Most countries have a digital strategy and policies around promoting innovation and skills. But how many digital jobs are there? And how many digital skills are there?
Let’s take several recent additions to the digital skills development policy arena. The table below shows a series of national digital skills frameworks and categorisation of occupations. While in all cases they are seeking to cover only digital skills and technologies, they don’t agree on how best to split them up, nor how best to define them.
Digital Skills and Occupations
|Skills Future, Singapore||7 groups and 127 roles|
|Skills Framework for the Information Age (SFIA)/British Computer Society (BCS)||6 categories and 102 skills|
|Institute for Apprenticeships and Technical Education (IfATE), UK||19 standards approved (28 identified) with 3 pathways and 14 clusters plus 18 related digital standards in 6 other occupational maps|
|Career Clusters, USA||4 pathways and 19 clusters|
|Digital Skills Clusters, Nesta, UK||54 clusters identified||Occupations mapped as regards digital intensity|
If we try and look at employment numbers, we also find a difficulty in reaching a definitive number. Taking Scotland as an example, we see the difficulty in using the current Standard Industrial and Standard Occupation Classifications in estimating the size of the digital technologies’ workforce.
The Digital Technologies Workforce, Scotland
D = A + B
E = A + B + C
F = A + C
|Total Digital Technologies professional in the economy (D)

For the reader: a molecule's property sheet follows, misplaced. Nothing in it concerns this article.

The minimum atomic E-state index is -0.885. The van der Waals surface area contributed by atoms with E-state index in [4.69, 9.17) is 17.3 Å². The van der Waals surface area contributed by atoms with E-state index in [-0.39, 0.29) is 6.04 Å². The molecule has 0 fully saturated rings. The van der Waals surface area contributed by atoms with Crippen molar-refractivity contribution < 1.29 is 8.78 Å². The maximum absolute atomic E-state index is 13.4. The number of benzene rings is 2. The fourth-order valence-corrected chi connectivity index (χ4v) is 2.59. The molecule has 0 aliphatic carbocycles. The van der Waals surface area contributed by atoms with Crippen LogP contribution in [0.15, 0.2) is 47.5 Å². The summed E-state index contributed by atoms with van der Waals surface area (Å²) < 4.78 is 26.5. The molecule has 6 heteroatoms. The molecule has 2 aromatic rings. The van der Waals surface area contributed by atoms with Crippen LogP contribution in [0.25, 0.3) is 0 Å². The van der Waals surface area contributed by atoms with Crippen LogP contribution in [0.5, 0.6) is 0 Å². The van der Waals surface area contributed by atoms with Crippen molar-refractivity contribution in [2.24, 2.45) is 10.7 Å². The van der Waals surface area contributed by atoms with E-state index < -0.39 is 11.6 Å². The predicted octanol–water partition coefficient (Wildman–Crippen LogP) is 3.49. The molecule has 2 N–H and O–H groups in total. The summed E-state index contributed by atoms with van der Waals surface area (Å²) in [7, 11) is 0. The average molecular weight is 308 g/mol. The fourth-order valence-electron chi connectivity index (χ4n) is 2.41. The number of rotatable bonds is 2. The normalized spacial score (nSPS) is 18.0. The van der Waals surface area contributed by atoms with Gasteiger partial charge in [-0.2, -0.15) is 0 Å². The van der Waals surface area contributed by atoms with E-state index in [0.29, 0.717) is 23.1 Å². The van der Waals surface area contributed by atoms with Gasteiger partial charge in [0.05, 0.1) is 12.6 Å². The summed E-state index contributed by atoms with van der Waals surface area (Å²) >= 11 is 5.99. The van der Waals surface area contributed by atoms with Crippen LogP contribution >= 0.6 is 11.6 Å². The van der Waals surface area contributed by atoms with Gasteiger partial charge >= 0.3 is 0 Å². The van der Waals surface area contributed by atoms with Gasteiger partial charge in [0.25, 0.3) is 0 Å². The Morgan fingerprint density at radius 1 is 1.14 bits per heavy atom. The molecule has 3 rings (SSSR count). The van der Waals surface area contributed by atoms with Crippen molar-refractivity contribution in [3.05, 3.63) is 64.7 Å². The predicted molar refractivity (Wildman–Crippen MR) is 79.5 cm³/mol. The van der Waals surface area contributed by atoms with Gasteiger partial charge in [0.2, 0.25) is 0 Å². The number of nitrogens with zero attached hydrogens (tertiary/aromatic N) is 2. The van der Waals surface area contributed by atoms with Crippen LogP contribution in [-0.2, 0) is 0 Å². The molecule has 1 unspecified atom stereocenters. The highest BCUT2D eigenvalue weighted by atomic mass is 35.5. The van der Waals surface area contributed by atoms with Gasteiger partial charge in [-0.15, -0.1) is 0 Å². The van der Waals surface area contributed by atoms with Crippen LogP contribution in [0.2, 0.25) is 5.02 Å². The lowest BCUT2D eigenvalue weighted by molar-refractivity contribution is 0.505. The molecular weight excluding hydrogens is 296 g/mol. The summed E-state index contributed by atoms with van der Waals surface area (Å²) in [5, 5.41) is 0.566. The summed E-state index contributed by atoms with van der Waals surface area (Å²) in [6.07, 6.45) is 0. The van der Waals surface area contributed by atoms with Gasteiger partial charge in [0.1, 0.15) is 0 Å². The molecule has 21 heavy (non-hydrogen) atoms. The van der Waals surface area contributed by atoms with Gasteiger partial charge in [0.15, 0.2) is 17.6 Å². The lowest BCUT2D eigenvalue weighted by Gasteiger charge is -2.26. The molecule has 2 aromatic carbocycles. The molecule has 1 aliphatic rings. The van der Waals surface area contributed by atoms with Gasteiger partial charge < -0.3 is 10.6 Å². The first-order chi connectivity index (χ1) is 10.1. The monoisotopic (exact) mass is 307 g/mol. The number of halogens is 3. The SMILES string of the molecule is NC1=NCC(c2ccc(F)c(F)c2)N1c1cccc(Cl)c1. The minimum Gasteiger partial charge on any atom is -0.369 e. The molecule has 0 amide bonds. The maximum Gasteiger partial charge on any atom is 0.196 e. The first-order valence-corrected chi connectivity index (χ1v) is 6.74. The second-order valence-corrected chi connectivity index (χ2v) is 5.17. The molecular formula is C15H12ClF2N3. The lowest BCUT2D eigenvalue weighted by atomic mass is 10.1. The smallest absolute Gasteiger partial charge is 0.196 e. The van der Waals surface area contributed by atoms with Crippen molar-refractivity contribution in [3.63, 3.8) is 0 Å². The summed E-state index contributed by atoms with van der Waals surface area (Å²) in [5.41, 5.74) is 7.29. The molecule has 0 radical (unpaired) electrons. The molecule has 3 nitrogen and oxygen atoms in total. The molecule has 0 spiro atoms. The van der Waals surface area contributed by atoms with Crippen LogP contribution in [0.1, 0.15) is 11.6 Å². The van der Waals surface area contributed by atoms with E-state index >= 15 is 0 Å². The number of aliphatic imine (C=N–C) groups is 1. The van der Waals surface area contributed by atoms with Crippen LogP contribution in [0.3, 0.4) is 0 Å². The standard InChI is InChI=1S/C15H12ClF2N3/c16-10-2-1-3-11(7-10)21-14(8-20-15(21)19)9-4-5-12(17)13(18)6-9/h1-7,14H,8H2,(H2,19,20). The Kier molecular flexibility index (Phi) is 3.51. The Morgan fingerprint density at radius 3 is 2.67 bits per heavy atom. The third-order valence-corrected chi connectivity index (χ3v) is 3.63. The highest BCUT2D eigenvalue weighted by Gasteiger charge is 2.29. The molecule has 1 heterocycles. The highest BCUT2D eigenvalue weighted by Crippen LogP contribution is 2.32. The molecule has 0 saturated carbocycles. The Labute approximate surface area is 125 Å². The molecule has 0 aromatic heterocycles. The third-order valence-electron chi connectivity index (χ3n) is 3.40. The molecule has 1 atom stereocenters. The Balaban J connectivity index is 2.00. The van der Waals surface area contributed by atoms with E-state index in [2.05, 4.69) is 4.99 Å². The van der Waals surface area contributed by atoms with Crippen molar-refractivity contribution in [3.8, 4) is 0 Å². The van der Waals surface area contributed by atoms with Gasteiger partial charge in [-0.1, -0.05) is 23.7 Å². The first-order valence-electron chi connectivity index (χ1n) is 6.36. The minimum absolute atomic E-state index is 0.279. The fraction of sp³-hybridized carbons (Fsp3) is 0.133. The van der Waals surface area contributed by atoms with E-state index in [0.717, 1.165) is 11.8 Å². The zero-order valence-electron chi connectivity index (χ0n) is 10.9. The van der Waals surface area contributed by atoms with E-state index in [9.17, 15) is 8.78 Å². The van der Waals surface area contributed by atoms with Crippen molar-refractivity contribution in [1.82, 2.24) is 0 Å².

Total Digital Technologies industry professionals
|Digital Technologies professionals in the industry (A)
Digital Technologies professionals in other sectors (B)
|Non-Digital Technologies professions in the industry (C)
Other workers in the Digital Technologies industry
|Total Digital Technologies professional workforce (E)
Source: Scotland’s Digital Technologies: Research and Analysis Report, 2017 using Annual Population Survey, ONS
Looking at this from a different start point, there are 60,000 people in the digital sectors workforce in Scotland, plus a further 30,000 digital jobs in other non-digital sectors. If we include related-digital jobs, we can add a further 21,400 jobs. This gives us a total of 111,400.
In the West Midlands the digital sector also covers much of those in creative and design occupations too which is implied in Tables 1 and 2.
Perhaps there is a worthwhile task here to pull these various skills, occupation and sector definitions together, to help all stakeholders in the digital community identify what they are seeking to develop and promote.